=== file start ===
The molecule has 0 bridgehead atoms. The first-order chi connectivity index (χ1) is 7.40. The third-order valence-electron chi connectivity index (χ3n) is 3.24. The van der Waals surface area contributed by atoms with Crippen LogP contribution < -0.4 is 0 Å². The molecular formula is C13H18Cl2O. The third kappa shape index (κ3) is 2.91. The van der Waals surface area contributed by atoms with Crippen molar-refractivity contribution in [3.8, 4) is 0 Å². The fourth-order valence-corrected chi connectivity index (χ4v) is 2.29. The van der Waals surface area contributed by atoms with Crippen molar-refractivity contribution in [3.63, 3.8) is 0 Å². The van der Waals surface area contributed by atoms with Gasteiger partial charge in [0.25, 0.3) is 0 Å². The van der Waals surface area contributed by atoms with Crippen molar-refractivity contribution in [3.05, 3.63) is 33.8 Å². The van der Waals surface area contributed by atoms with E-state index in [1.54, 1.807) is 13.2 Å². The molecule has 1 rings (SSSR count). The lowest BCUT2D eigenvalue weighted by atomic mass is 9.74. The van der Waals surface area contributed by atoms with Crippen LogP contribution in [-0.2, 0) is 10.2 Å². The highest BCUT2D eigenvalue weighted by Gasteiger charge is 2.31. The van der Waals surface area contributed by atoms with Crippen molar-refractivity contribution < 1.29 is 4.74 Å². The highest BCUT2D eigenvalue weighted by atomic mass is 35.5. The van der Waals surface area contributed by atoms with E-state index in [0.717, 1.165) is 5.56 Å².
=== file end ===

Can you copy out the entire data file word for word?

The molecule has 0 bridgehead atoms. The first-order chi connectivity index (χ1) is 7.40. The third-order valence-electron chi connectivity index (χ3n) is 3.24. The van der Waals surface area contributed by atoms with Crippen LogP contribution < -0.4 is 0 Å². The molecular formula is C13H18Cl2O. The third kappa shape index (κ3) is 2.91. The van der Waals surface area contributed by atoms with Crippen molar-refractivity contribution in [3.8, 4) is 0 Å². The fourth-order valence-corrected chi connectivity index (χ4v) is 2.29. The van der Waals surface area contributed by atoms with Crippen molar-refractivity contribution in [3.63, 3.8) is 0 Å². The van der Waals surface area contributed by atoms with Gasteiger partial charge in [0.25, 0.3) is 0 Å². The van der Waals surface area contributed by atoms with Crippen molar-refractivity contribution in [3.05, 3.63) is 33.8 Å². The van der Waals surface area contributed by atoms with E-state index in [1.54, 1.807) is 13.2 Å². The molecule has 1 rings (SSSR count). The lowest BCUT2D eigenvalue weighted by atomic mass is 9.74. The van der Waals surface area contributed by atoms with Crippen LogP contribution in [-0.2, 0) is 10.2 Å². The highest BCUT2D eigenvalue weighted by Gasteiger charge is 2.31. The van der Waals surface area contributed by atoms with Crippen molar-refractivity contribution < 1.29 is 4.74 Å². The highest BCUT2D eigenvalue weighted by atomic mass is 35.5. The van der Waals surface area contributed by atoms with E-state index in [0.717, 1.165) is 5.56 Å².